p.210. Friday July 2nd: A total Eclipse of the Moon visible to us took place- between 12 & 2 o’clock this Morning. As I thought- there was something up- our guides ran off- They managed to sneak away one at a time during my own watch this morning- viz. Myself Dr- Edgar- Walker and Jacky- I saw Murree go away from the fire at which he was laying, but took no notice as Edgar said he had been a short distance away twice before during his watch- I was looking at the fire at which the other lay, and Jacky closer to him when he went. ...- They are gone, and we may not see them again or we may- they may bring a tribe to attack us, or they may go quietly back to where we brought them from.

p.211. Edgar came to me during his watch last night and said that blacks were about- that he saw the firesticks himself and that these two wished to go and speak to them, & I told him not to let them- intending to go with them in the morning & speak to the Newcomers if any. Billy now tells us that these were two of the Nyiemen- or Pis-ant Blacks- the tribe who I was first told at Yelculba [i.e Yalculba Lands Office at Surat] had murdered Leichhardt...

Note: in his summary report, Hely referred to the Niemin or Pisant Blacks, who were from a large creek, west of T.L. Mitchell’s Depot after crossing a range. On p.5 of his summary, Hely indicated that the word Niemin meant ant.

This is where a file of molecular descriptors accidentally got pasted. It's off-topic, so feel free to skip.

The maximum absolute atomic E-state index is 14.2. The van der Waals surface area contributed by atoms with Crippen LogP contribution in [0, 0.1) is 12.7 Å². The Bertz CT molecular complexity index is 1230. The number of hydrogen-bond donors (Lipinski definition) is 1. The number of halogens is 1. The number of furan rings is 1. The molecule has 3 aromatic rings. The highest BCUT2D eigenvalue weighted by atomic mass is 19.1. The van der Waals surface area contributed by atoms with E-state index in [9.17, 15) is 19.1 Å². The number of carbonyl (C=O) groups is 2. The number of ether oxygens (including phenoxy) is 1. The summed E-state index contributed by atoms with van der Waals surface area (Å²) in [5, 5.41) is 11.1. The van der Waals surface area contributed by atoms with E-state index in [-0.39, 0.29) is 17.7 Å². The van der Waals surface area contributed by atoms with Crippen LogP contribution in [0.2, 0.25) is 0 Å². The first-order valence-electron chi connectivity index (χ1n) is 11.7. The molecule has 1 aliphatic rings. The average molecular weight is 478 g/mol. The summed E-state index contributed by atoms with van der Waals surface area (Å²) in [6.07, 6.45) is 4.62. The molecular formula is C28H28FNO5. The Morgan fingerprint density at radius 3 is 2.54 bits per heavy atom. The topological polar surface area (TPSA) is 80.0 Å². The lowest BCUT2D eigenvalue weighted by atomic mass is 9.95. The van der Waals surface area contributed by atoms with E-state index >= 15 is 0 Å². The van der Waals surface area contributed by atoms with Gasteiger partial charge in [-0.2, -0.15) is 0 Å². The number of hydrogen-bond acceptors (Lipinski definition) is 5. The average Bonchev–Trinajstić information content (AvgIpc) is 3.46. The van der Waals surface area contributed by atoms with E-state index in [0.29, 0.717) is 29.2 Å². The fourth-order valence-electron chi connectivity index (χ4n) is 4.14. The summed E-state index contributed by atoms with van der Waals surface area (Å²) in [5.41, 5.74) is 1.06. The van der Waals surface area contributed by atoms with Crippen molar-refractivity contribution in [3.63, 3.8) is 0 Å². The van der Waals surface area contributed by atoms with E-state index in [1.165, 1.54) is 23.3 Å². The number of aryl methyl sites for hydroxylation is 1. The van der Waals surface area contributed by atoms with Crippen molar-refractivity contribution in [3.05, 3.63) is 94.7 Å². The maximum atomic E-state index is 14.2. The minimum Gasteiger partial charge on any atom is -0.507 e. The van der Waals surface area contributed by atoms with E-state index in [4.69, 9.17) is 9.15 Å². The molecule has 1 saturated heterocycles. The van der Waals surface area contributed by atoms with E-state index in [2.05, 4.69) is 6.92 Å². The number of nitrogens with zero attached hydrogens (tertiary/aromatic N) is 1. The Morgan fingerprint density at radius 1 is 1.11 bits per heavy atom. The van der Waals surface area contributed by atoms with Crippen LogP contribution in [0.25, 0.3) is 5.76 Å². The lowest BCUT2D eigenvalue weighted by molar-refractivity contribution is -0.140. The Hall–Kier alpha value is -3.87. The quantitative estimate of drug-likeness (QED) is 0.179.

p.215. [ 2.07.1852] Mr. Billy has just made his exit, I heard Walker calling him, and hearing no reply, got up, found he had vanished. This looks bad- very bad- We are now at all events completely precluded from any intercourse with the Natives- & what is worse there is I imagine an attack meditated upon us. I never before heard of a Black fellow joining, or being received into a tribe so far away from his own, and by this fellow doing this, I am certain something has been agreed upon between him & the other two guides who left us last night or rather this morning. Billy had the name of being the ringleader, Chief, and greatest- scoundrel in the Mount Abundance Country- supposed to have been the head, and prime mover of all the depredations & murders committed there- He has been so long in our Camp- that he knows all we have & the use of Everything.